(Editor’s note: This is the second in a three story series.)
The Ball State University Center for Business and Economic Research director zeroed in on the state of this state during a recent Batesville speech.
“Indiana’s economy has outperformed the nation as a whole in GDP (gross domestic product) growth and employment growth over this recession. However, our model suggests a mixed future. Overall economic activity in Indiana will continue to exceed the national average through much of this decade, slowing somewhat between 2018 and 2025,” according to a handout Michael Hicks, Ph.D., wrote.
“During this time period, employment growth will lag the nation as a whole” for two reasons. Slower population growth will limit labor-intensive business expansions. “Second, the state’s most intensive industries are those that continue to experience high levels of productivity growth, thus dampening demand for workers.”
Hicks, who has spoken nationally on CSPAN, MSNBC and NPR’s “All Things Considered,” said, “Indiana is a significant exporter of goods to the European Union, with more than 2 percent of GDP destined for Europe. Their recession will reduce demand for these goods and demand for employment in these firms. The slow growth in China and India add to lower demand for our goods.”
Hoosiers can expect personal income growth of 2.4 percent in 2013, followed by 2.1 percent raises in 2014.
He added, “In the short run, we expect a decline in personal income in durable goods manufacturing, retail, transportation, information and finance, insurance and real estate sectors. We expect growth in mining and utilities, construction, health care, and nondurable goods manufacturing.”
“Domestic and defense spending cuts will likely affect services for the poor and public infrastructure grant programs. Likewise, defense spending may well impact the state, with the potential for significant cutbacks at U.S. Navy and joint training centers in southern and southwestern Indiana. Also, cessation of planned acquisition of aircraft, ground weapons systems and electronics may also impact civilian employment in many businesses within the state.”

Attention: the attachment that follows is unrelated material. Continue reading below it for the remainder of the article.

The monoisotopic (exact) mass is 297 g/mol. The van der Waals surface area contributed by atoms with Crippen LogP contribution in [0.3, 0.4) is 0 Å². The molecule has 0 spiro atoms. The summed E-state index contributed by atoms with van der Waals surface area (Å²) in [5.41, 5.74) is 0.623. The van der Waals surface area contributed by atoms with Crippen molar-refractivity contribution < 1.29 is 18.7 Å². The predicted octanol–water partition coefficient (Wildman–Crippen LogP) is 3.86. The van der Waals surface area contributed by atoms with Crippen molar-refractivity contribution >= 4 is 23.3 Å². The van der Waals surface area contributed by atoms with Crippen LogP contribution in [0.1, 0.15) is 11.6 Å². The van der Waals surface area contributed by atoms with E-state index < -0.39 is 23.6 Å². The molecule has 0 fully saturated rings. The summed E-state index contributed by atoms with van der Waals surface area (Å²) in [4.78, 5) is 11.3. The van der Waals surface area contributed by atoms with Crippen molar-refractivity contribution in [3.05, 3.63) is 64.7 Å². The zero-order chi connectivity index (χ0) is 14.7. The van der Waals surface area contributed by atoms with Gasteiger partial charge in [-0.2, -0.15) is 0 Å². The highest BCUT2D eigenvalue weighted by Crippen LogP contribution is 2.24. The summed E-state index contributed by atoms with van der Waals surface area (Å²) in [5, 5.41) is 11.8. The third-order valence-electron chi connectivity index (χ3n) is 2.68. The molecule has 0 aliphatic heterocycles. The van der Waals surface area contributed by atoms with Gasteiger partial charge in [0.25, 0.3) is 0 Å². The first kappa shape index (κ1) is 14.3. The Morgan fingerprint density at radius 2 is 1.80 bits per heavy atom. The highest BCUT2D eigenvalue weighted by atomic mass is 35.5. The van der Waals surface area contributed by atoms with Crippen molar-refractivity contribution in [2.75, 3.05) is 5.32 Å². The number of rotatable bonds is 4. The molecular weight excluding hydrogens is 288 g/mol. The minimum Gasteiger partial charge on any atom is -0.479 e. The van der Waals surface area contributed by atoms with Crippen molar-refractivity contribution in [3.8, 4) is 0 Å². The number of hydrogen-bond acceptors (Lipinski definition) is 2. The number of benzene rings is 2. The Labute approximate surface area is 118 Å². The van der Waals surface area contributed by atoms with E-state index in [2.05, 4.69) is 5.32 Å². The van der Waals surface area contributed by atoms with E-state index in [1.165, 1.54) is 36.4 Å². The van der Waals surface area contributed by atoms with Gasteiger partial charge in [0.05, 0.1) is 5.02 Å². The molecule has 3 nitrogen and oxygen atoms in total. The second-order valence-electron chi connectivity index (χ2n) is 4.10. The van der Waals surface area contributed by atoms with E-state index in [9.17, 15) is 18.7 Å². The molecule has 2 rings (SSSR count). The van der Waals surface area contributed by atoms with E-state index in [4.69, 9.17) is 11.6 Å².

The forecast for 11 southeastern Indiana counties “ranges widely from rapid growth to continuing struggles with outmigration and job loss. Overall, we expect the region to see population growth significantly exceeding the state as a whole through 2025. This is important because population growth is a bellwether indicator of overall economic performance.”
The director said, “Not surprisingly, the largest growth will be concentrated near the Cincinnati and Indianapolis metropolitan areas. However, growth in the more centrally located areas of Jennings, Ripley, and Jefferson counties will be unusually strong for nonmetropolitan areas.”
Hicks estimated the average population growth rates during 2013-18 and 2019-25. The best gainers were Dearborn (10.55 percent and 7.44 percent, respectively), followed by Union (5.49 and 7.12) and Franklin (4.67 and 6.18). Rush County’s numbers were in the middle (3.25 and 4.55). So were Decatur County’s estimates (4.05 and 5.46). Ohio showed the lowest long-term population gain.
According to the director, Batesville is growing modestly, “but you have all the features a growing community would wish to have, very good schools ... a very livable community,” despite no water features or mountains.” He suggested test scores at other county schools are the reason Ripley won’t add many families.
The I-74 and I-65 corridors will see more economic growth than the I-70 region due to the proximity of larger metropolitan areas at either end of those interstate legs, according to the expert.
One bit of good state news: “I do expect personal income to grow a little bit faster than the national average. Hoosiers will catch up to the American standard of living.”
In southeastern Indiana, Hicks estimated personal income growth rates over the short and long terms. Decatur County at .28 percent and .32 percent will do better than Rush County, which will see salaries falling (-.23 percent and -.21 percent), but not as much as Fayette County. Counties with best prospects for raises were Dearborn and Switzerland.
Hicks observed, “Major threats to the region are weakness in the available and the appropriate labor force in some communities, changes to the structure of casino gaming for southern counties and national economic conditions.” If a casino is constructed west of Cincinnati in Ohio, “in my judgment, it is likely to cause the closure of one in southeastern Indiana” or dramatically decrease the tax take.
(Editor’s note: This is the second in a three story series.)
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